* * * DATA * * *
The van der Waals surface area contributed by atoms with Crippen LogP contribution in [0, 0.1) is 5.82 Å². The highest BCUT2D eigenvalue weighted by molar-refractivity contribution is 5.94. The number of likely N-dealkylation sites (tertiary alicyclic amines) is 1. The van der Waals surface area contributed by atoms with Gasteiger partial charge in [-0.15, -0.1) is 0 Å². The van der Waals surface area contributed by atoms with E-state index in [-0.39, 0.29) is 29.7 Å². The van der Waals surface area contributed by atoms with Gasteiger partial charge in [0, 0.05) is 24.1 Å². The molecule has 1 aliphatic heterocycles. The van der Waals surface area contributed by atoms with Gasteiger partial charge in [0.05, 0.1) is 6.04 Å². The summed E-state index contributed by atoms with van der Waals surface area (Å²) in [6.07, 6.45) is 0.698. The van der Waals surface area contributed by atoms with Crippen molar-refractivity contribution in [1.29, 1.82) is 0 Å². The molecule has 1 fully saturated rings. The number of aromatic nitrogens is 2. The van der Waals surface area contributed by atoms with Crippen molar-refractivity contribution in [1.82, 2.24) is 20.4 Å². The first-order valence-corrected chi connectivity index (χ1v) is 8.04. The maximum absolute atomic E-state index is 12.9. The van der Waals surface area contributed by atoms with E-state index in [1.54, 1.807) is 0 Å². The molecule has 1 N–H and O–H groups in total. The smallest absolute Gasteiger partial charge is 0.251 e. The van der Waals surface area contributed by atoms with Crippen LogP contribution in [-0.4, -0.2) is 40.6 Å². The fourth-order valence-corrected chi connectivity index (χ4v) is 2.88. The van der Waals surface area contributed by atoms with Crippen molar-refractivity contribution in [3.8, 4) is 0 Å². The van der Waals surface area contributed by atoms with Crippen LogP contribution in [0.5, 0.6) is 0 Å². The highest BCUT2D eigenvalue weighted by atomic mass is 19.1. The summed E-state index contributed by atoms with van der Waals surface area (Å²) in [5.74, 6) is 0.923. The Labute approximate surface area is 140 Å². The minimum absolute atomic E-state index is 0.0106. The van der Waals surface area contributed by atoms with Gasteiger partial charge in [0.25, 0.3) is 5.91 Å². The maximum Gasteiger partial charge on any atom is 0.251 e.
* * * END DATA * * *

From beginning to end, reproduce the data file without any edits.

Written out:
The van der Waals surface area contributed by atoms with Crippen LogP contribution in [0, 0.1) is 5.82 Å². The highest BCUT2D eigenvalue weighted by molar-refractivity contribution is 5.94. The number of likely N-dealkylation sites (tertiary alicyclic amines) is 1. The van der Waals surface area contributed by atoms with Gasteiger partial charge in [-0.15, -0.1) is 0 Å². The van der Waals surface area contributed by atoms with E-state index in [-0.39, 0.29) is 29.7 Å². The van der Waals surface area contributed by atoms with Gasteiger partial charge in [0, 0.05) is 24.1 Å². The molecule has 1 aliphatic heterocycles. The van der Waals surface area contributed by atoms with Gasteiger partial charge in [0.05, 0.1) is 6.04 Å². The summed E-state index contributed by atoms with van der Waals surface area (Å²) in [6.07, 6.45) is 0.698. The van der Waals surface area contributed by atoms with Crippen molar-refractivity contribution in [1.29, 1.82) is 0 Å². The molecule has 1 fully saturated rings. The number of aromatic nitrogens is 2. The van der Waals surface area contributed by atoms with Crippen molar-refractivity contribution in [1.82, 2.24) is 20.4 Å². The first-order valence-corrected chi connectivity index (χ1v) is 8.04. The maximum absolute atomic E-state index is 12.9. The van der Waals surface area contributed by atoms with E-state index in [1.54, 1.807) is 0 Å². The molecule has 1 N–H and O–H groups in total. The smallest absolute Gasteiger partial charge is 0.251 e. The van der Waals surface area contributed by atoms with Crippen LogP contribution in [-0.4, -0.2) is 40.6 Å². The fourth-order valence-corrected chi connectivity index (χ4v) is 2.88. The van der Waals surface area contributed by atoms with Crippen molar-refractivity contribution in [3.8, 4) is 0 Å². The van der Waals surface area contributed by atoms with Crippen LogP contribution in [0.5, 0.6) is 0 Å². The highest BCUT2D eigenvalue weighted by atomic mass is 19.1. The summed E-state index contributed by atoms with van der Waals surface area (Å²) in [5.74, 6) is 0.923. The Labute approximate surface area is 140 Å². The minimum absolute atomic E-state index is 0.0106. The van der Waals surface area contributed by atoms with Gasteiger partial charge in [0.25, 0.3) is 5.91 Å². The maximum Gasteiger partial charge on any atom is 0.251 e.